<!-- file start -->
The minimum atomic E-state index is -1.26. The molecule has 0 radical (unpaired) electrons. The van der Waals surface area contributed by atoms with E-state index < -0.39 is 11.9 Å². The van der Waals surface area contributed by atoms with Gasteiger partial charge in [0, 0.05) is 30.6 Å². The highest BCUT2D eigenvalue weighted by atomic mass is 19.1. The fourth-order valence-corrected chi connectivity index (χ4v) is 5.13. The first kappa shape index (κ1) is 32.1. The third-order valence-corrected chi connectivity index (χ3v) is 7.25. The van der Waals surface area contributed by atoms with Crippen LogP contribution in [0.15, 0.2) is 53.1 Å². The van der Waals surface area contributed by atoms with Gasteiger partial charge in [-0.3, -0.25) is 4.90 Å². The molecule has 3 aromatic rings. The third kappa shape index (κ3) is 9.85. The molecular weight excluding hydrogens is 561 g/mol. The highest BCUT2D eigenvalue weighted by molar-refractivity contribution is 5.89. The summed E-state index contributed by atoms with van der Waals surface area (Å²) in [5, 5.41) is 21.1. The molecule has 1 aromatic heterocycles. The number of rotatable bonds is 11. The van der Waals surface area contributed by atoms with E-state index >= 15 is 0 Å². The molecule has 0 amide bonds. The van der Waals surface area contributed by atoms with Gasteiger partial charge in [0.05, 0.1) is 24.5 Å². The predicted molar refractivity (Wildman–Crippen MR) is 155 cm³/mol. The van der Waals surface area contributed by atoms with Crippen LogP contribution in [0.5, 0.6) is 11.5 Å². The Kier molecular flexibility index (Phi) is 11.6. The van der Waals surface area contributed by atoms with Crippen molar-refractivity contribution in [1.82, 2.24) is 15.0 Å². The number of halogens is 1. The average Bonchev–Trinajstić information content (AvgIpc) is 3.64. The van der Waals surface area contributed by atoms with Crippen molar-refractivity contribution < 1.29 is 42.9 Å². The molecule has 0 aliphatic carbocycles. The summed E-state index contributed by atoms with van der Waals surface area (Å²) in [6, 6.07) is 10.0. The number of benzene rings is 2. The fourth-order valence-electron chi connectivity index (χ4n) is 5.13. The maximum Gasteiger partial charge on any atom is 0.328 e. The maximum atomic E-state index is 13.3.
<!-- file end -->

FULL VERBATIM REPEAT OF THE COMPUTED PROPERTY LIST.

The minimum atomic E-state index is -1.26. The molecule has 0 radical (unpaired) electrons. The van der Waals surface area contributed by atoms with E-state index < -0.39 is 11.9 Å². The van der Waals surface area contributed by atoms with Gasteiger partial charge in [0, 0.05) is 30.6 Å². The highest BCUT2D eigenvalue weighted by atomic mass is 19.1. The fourth-order valence-corrected chi connectivity index (χ4v) is 5.13. The first kappa shape index (κ1) is 32.1. The third-order valence-corrected chi connectivity index (χ3v) is 7.25. The van der Waals surface area contributed by atoms with Crippen LogP contribution in [0.15, 0.2) is 53.1 Å². The van der Waals surface area contributed by atoms with Gasteiger partial charge in [-0.3, -0.25) is 4.90 Å². The molecule has 3 aromatic rings. The third kappa shape index (κ3) is 9.85. The molecular weight excluding hydrogens is 561 g/mol. The highest BCUT2D eigenvalue weighted by molar-refractivity contribution is 5.89. The summed E-state index contributed by atoms with van der Waals surface area (Å²) in [5, 5.41) is 21.1. The molecule has 1 aromatic heterocycles. The number of rotatable bonds is 11. The van der Waals surface area contributed by atoms with E-state index >= 15 is 0 Å². The molecule has 0 amide bonds. The van der Waals surface area contributed by atoms with Gasteiger partial charge in [0.05, 0.1) is 24.5 Å². The predicted molar refractivity (Wildman–Crippen MR) is 155 cm³/mol. The van der Waals surface area contributed by atoms with Crippen LogP contribution in [0.5, 0.6) is 11.5 Å². The Kier molecular flexibility index (Phi) is 11.6. The van der Waals surface area contributed by atoms with Crippen molar-refractivity contribution in [1.82, 2.24) is 15.0 Å². The number of halogens is 1. The average Bonchev–Trinajstić information content (AvgIpc) is 3.64. The van der Waals surface area contributed by atoms with Crippen molar-refractivity contribution < 1.29 is 42.9 Å². The molecule has 0 aliphatic carbocycles. The summed E-state index contributed by atoms with van der Waals surface area (Å²) in [6, 6.07) is 10.0. The number of benzene rings is 2. The fourth-order valence-electron chi connectivity index (χ4n) is 5.13. The maximum Gasteiger partial charge on any atom is 0.328 e. The maximum atomic E-state index is 13.3.